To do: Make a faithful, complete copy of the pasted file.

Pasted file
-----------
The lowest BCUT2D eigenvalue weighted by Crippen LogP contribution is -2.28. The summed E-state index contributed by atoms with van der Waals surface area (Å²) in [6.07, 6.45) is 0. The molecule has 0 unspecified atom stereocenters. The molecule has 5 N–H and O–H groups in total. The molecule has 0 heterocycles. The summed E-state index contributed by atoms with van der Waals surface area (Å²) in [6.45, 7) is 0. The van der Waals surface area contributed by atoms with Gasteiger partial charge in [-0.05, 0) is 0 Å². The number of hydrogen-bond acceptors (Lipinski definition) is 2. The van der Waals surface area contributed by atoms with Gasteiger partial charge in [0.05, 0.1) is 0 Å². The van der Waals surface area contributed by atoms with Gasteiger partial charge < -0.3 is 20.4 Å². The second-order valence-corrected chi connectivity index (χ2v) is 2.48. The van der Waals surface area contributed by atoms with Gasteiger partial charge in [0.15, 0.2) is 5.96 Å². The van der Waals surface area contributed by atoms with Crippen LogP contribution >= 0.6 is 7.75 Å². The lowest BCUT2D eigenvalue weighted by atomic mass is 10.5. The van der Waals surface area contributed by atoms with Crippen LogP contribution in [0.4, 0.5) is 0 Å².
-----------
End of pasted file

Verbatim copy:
The lowest BCUT2D eigenvalue weighted by Crippen LogP contribution is -2.28. The summed E-state index contributed by atoms with van der Waals surface area (Å²) in [6.07, 6.45) is 0. The molecule has 0 unspecified atom stereocenters. The molecule has 5 N–H and O–H groups in total. The molecule has 0 heterocycles. The summed E-state index contributed by atoms with van der Waals surface area (Å²) in [6.45, 7) is 0. The van der Waals surface area contributed by atoms with Gasteiger partial charge in [-0.05, 0) is 0 Å². The number of hydrogen-bond acceptors (Lipinski definition) is 2. The van der Waals surface area contributed by atoms with Gasteiger partial charge in [0.05, 0.1) is 0 Å². The van der Waals surface area contributed by atoms with Gasteiger partial charge < -0.3 is 20.4 Å². The second-order valence-corrected chi connectivity index (χ2v) is 2.48. The van der Waals surface area contributed by atoms with Gasteiger partial charge in [0.15, 0.2) is 5.96 Å². The van der Waals surface area contributed by atoms with Crippen LogP contribution >= 0.6 is 7.75 Å². The lowest BCUT2D eigenvalue weighted by atomic mass is 10.5. The van der Waals surface area contributed by atoms with Crippen LogP contribution in [0.4, 0.5) is 0 Å².